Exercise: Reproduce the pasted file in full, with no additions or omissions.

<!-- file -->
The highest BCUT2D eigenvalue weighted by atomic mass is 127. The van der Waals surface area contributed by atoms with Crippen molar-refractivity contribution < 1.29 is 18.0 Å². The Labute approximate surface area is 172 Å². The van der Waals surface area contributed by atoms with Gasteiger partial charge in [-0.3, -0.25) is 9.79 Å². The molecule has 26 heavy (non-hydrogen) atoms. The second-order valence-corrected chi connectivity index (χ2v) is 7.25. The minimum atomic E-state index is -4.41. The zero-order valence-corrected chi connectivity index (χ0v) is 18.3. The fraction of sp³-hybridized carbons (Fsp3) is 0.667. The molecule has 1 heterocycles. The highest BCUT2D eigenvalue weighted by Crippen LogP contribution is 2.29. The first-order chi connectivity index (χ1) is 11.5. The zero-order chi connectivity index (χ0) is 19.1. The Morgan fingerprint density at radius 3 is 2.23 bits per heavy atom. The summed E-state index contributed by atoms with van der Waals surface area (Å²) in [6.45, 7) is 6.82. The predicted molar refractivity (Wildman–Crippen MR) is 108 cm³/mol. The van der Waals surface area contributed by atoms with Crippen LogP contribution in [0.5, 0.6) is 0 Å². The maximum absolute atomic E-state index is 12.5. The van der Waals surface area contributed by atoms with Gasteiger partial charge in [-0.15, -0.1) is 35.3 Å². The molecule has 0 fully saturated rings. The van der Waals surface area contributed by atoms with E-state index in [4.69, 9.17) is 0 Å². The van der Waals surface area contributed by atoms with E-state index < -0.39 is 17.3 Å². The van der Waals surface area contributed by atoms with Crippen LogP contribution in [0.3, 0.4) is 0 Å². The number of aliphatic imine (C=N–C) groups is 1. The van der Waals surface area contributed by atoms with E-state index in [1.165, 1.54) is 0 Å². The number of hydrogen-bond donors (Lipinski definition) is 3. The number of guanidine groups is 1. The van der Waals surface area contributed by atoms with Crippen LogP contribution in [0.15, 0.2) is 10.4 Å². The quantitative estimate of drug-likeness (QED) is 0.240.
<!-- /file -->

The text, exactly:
The highest BCUT2D eigenvalue weighted by atomic mass is 127. The van der Waals surface area contributed by atoms with Crippen molar-refractivity contribution < 1.29 is 18.0 Å². The Labute approximate surface area is 172 Å². The van der Waals surface area contributed by atoms with Gasteiger partial charge in [-0.3, -0.25) is 9.79 Å². The molecule has 26 heavy (non-hydrogen) atoms. The second-order valence-corrected chi connectivity index (χ2v) is 7.25. The minimum atomic E-state index is -4.41. The zero-order valence-corrected chi connectivity index (χ0v) is 18.3. The fraction of sp³-hybridized carbons (Fsp3) is 0.667. The molecule has 1 heterocycles. The highest BCUT2D eigenvalue weighted by Crippen LogP contribution is 2.29. The first-order chi connectivity index (χ1) is 11.5. The zero-order chi connectivity index (χ0) is 19.1. The Morgan fingerprint density at radius 3 is 2.23 bits per heavy atom. The summed E-state index contributed by atoms with van der Waals surface area (Å²) in [6.45, 7) is 6.82. The predicted molar refractivity (Wildman–Crippen MR) is 108 cm³/mol. The van der Waals surface area contributed by atoms with Crippen LogP contribution in [0.5, 0.6) is 0 Å². The maximum absolute atomic E-state index is 12.5. The van der Waals surface area contributed by atoms with Gasteiger partial charge in [-0.15, -0.1) is 35.3 Å². The molecule has 0 fully saturated rings. The van der Waals surface area contributed by atoms with E-state index in [4.69, 9.17) is 0 Å². The van der Waals surface area contributed by atoms with E-state index < -0.39 is 17.3 Å². The van der Waals surface area contributed by atoms with Crippen LogP contribution in [0.3, 0.4) is 0 Å². The number of aliphatic imine (C=N–C) groups is 1. The van der Waals surface area contributed by atoms with E-state index in [1.165, 1.54) is 0 Å². The number of hydrogen-bond donors (Lipinski definition) is 3. The number of guanidine groups is 1. The van der Waals surface area contributed by atoms with Crippen LogP contribution in [0.15, 0.2) is 10.4 Å². The quantitative estimate of drug-likeness (QED) is 0.240.